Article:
by Tom Sarac

Most fish are omnivorous. They eat many things in nature and, in general, feed aggressively as their next meal is never a guaranteed event. This is a very important point to understand when feeding not only fish, but many other pets as well! Instinctually, it’s in an animal’s best interest to eat as much as possible at every opportunity. In captivity, where conditions are markedly different, this goes against their best interest. As their caretakers, we must ensure to feed our pets a high quality food in smaller yet regular quantities, with ingredients that don’t lead to obesity or the pollution of their environment. The strategy of feeding smaller amounts more often is thus a better option for most fish. This allows for better digestion, it better satisfies their natural predatory instincts, and it gives nitrifying bacteria within an aquarium more time to convert waste to less harmful byproducts. In the wild, insects and their larvae represent such smaller meals – a format that is natural for fish.

There are many insects on this planet – approx. 950,000 species! Are some better than others for fish? The answer: absolutely yes. Some insects have such a short life cycle that, in their adult form, they do not have a mouth and as such do not feed. They also do not sting, bite or do anything else undesirable. These insects grow rapidly and do so exclusively to mate and procreate. These “short duration” insects – like the Black Soldier Fly – are inherently a very clean and highly digestible protein source. They cannot be vectors for disease and represent an excellent and very efficient protein source for fish and other animals. Insects are good protein sources for humans, too – in some parts of the world, this is a common and very accepted fact!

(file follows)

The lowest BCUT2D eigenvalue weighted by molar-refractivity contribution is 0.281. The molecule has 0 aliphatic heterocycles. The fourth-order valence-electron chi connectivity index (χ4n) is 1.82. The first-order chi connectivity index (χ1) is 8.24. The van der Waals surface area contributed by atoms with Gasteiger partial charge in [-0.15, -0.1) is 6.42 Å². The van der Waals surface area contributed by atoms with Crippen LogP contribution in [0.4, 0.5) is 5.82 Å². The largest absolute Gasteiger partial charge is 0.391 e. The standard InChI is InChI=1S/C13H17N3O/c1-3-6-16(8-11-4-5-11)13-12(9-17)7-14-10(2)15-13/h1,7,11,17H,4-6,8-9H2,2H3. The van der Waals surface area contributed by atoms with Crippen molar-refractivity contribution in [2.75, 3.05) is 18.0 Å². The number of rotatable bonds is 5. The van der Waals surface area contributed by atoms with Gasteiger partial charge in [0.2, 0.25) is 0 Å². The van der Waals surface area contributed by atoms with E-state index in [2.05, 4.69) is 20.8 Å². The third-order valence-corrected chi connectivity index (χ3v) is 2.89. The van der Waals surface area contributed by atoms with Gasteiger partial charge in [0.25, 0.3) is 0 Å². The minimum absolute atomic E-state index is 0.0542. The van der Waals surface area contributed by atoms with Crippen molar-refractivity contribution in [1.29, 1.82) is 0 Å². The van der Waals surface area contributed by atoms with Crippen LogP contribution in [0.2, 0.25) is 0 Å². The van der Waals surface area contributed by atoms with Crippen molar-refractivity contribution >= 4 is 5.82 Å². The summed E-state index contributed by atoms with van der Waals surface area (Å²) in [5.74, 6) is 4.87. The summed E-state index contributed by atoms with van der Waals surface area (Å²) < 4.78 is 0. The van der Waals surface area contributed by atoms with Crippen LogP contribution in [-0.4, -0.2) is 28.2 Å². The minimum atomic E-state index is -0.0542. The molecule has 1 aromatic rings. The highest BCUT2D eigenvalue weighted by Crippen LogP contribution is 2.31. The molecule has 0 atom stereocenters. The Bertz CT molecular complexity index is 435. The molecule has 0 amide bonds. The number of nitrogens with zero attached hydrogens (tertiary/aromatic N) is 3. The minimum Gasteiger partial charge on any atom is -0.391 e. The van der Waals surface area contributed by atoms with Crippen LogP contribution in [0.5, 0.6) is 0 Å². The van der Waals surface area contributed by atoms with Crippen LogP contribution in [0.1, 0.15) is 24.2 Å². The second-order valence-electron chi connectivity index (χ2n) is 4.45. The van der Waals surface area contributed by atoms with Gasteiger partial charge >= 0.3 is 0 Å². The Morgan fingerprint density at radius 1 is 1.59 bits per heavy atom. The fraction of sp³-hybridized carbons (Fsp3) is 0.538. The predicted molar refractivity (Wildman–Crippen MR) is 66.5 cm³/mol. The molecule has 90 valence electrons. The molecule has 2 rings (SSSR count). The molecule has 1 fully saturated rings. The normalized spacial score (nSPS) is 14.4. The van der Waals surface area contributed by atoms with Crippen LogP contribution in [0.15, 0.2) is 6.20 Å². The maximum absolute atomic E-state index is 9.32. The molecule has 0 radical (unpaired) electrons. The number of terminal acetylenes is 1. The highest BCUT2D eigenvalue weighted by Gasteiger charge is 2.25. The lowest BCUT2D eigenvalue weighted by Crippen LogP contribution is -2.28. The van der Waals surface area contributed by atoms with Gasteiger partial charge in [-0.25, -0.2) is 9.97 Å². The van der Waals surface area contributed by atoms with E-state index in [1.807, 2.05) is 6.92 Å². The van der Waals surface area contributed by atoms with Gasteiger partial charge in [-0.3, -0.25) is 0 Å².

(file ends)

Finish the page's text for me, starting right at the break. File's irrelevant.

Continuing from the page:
Insects have other very significant advantages as well. Environmentally speaking, they represent a growing source of sustainable protein and are an integral part of the solution to reducing carbon emissions, while also reducing the consumption of wild fish stocks.

Insects are the ultimate when it comes to recycling. Fluval is incorporates Black Soldier Fly larvae into a special line of fish food known as Bug Bites. These larvae are raised in a controlled environment and fed exclusively human-grade waste vegetables and fruits. Black Soldier Fly larvae is so safe that they are CFIA (Canadian Food Inspection Agency) approved for use in foods to feed fish raised for human consumption!

Fluval is partnered with Enterra, a company based in British Columbia, Canada, which specializes in sustainable insect protein solutions. Bug Bites feature these highly nutritional larvae, which are both palatable and nutritious to fish and boast an excellent amino profile, as the first ingredient across the line. Every purchase of Bug Bites helps to maintain the Earth’s natural environments, too!